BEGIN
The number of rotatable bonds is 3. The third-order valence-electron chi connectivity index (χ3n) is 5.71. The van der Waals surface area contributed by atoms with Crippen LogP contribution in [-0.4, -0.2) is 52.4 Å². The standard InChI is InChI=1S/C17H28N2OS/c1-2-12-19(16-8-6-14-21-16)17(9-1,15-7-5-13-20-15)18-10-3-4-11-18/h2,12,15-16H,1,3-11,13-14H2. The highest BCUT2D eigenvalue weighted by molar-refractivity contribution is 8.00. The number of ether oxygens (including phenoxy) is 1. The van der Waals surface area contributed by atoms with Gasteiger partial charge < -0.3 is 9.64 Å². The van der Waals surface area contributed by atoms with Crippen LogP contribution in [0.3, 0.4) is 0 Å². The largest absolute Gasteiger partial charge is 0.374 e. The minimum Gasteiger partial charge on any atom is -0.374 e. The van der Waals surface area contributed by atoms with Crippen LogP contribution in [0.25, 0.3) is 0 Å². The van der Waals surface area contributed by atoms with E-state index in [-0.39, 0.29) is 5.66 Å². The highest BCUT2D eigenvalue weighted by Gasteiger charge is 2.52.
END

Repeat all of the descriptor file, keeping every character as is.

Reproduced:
The number of rotatable bonds is 3. The third-order valence-electron chi connectivity index (χ3n) is 5.71. The van der Waals surface area contributed by atoms with Crippen LogP contribution in [-0.4, -0.2) is 52.4 Å². The standard InChI is InChI=1S/C17H28N2OS/c1-2-12-19(16-8-6-14-21-16)17(9-1,15-7-5-13-20-15)18-10-3-4-11-18/h2,12,15-16H,1,3-11,13-14H2. The highest BCUT2D eigenvalue weighted by molar-refractivity contribution is 8.00. The number of ether oxygens (including phenoxy) is 1. The van der Waals surface area contributed by atoms with Gasteiger partial charge < -0.3 is 9.64 Å². The van der Waals surface area contributed by atoms with Crippen LogP contribution in [0.3, 0.4) is 0 Å². The largest absolute Gasteiger partial charge is 0.374 e. The minimum Gasteiger partial charge on any atom is -0.374 e. The van der Waals surface area contributed by atoms with Crippen LogP contribution in [0.25, 0.3) is 0 Å². The van der Waals surface area contributed by atoms with E-state index in [-0.39, 0.29) is 5.66 Å². The highest BCUT2D eigenvalue weighted by Gasteiger charge is 2.52.